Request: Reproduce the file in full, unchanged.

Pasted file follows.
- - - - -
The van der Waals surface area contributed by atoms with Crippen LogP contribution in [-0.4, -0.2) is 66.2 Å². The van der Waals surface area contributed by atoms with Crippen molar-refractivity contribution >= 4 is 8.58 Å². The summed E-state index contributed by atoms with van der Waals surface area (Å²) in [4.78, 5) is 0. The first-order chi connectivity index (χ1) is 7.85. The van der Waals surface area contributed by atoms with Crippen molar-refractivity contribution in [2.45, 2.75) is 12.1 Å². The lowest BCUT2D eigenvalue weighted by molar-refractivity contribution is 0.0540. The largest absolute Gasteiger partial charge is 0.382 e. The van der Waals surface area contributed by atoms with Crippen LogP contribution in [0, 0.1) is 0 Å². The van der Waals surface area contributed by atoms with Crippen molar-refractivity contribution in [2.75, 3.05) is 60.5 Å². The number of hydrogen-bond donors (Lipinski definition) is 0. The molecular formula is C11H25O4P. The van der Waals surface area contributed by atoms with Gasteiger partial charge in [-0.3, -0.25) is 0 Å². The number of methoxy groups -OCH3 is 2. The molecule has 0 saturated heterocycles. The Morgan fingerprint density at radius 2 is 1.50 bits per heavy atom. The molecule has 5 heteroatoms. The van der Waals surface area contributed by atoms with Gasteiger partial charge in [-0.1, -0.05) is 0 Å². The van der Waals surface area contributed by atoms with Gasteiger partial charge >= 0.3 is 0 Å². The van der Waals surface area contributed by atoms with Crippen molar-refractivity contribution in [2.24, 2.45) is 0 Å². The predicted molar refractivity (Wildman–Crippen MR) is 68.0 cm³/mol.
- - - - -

The van der Waals surface area contributed by atoms with Crippen LogP contribution in [-0.4, -0.2) is 66.2 Å². The van der Waals surface area contributed by atoms with Crippen molar-refractivity contribution >= 4 is 8.58 Å². The summed E-state index contributed by atoms with van der Waals surface area (Å²) in [4.78, 5) is 0. The first-order chi connectivity index (χ1) is 7.85. The van der Waals surface area contributed by atoms with Crippen molar-refractivity contribution in [2.45, 2.75) is 12.1 Å². The lowest BCUT2D eigenvalue weighted by molar-refractivity contribution is 0.0540. The largest absolute Gasteiger partial charge is 0.382 e. The van der Waals surface area contributed by atoms with Crippen LogP contribution in [0, 0.1) is 0 Å². The van der Waals surface area contributed by atoms with Crippen molar-refractivity contribution in [2.75, 3.05) is 60.5 Å². The number of hydrogen-bond donors (Lipinski definition) is 0. The molecular formula is C11H25O4P. The van der Waals surface area contributed by atoms with Gasteiger partial charge in [-0.3, -0.25) is 0 Å². The number of methoxy groups -OCH3 is 2. The molecule has 0 saturated heterocycles. The Morgan fingerprint density at radius 2 is 1.50 bits per heavy atom. The molecule has 5 heteroatoms. The van der Waals surface area contributed by atoms with Gasteiger partial charge in [-0.1, -0.05) is 0 Å². The van der Waals surface area contributed by atoms with Gasteiger partial charge >= 0.3 is 0 Å². The van der Waals surface area contributed by atoms with Crippen molar-refractivity contribution in [2.24, 2.45) is 0 Å². The predicted molar refractivity (Wildman–Crippen MR) is 68.0 cm³/mol.